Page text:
Many thanks for your ample responses to Part 1 of the Unpredictable XI, especially for those containing the kind of statistical nuggets that make it worth getting up in the morning.
Unpredictability being what it is, Part 2 has been delayed by my unpredictable loss of my computer cable, and the less unpredictable failure of the company from which I ordered a replacement to take the trouble of putting it in the post. The rest of the XI will be unveiled to the world on Tuesday.
In the meantime, here are some further thoughts on unpredictability, and on your very interesting comments and counter-suggestions.
It is clear that there is no objective standard for unpredictability, nor a universal consensus on exactly what it entails. It certainly does not preclude cricketing greatness. Batting, by its nature, generates unpredictable results – Bradman scored ducks in almost 10% of his Test innings, while, at the other end of the scale, Jimmy Anderson has no ducks in 46 innings (making him an infinitely superior batsman to Bradman), and Matthew Bell has scored two Test hundreds.
Pietersen divides opinion in this matter, although it seems that he could prompt a violent disagreement between two stuffed penguins in museums on opposite sides of the world.
Responding to the previous blog, Aneeb argues that Pietersen is “easily the most consistent of England’s batsmen”. I would partially agree with this – he almost unfailingly plays at least one major innings in every series. But I would maintain that he scores high unpredictability points as he does not constructs long sequences of either success or failure. So is it possible to be both consistent and unpredictable? I’m not a scientist, but if some guy in a lab coat can claim to me that mercury is a liquid and a metal at the same time, I’m prepared to tell him that KP is simultaneously consistent and unpredictable. Before politely apologising, offering to replace his thermometer, and promising never again to throw a copy of Wisden through his laboratory window.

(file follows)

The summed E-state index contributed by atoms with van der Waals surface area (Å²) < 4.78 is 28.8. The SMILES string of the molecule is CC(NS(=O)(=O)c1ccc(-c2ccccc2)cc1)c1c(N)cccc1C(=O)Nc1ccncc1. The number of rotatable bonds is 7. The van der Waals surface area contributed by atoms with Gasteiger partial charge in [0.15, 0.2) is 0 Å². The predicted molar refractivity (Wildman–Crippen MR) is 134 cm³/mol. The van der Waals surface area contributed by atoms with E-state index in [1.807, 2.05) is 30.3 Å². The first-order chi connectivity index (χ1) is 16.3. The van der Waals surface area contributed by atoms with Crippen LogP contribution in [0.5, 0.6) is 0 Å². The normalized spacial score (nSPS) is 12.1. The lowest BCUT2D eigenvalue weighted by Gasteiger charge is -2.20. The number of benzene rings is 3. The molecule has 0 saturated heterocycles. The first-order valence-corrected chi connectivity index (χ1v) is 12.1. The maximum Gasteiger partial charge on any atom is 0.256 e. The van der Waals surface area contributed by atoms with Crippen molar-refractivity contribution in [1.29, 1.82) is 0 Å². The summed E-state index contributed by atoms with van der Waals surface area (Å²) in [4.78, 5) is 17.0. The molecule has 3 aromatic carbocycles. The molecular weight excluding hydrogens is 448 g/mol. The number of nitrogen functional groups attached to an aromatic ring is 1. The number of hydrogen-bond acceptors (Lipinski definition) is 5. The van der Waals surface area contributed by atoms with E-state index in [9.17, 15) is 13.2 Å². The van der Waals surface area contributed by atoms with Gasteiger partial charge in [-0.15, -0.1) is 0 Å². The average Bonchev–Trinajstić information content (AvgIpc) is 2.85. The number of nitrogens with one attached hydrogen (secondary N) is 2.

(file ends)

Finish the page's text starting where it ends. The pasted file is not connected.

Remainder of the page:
Michael Slater has had a few supporters, and the Wagga Wagga Wildcard makes a strong case for being preferred to Sehwag as a like-for-like swashbuckler to get the innings off to either a roaring or a spluttering start.
Slater had both an impressive 65% conversion rate for turning 50s into 90s (23 out of 35) and a stratospherically dismal 40% failure rate for converting those 90s into hundreds. Nine times he blew it just as someone was preparing to paint his name onto a pavilion honours board, and on six of those occasions he was within one shot of punching the air and smooching his helmet again. Capable of blasting aggression and old-fashioned steadiness, of controlled demolition and reckless self-destruction, Slater always gave the bowlers a chance and could concoct his own dismissal seemingly out of thin air, like a magician gobbled up by a man-eating rabbit he had just pulled out of his own hat. Properly unpredictable.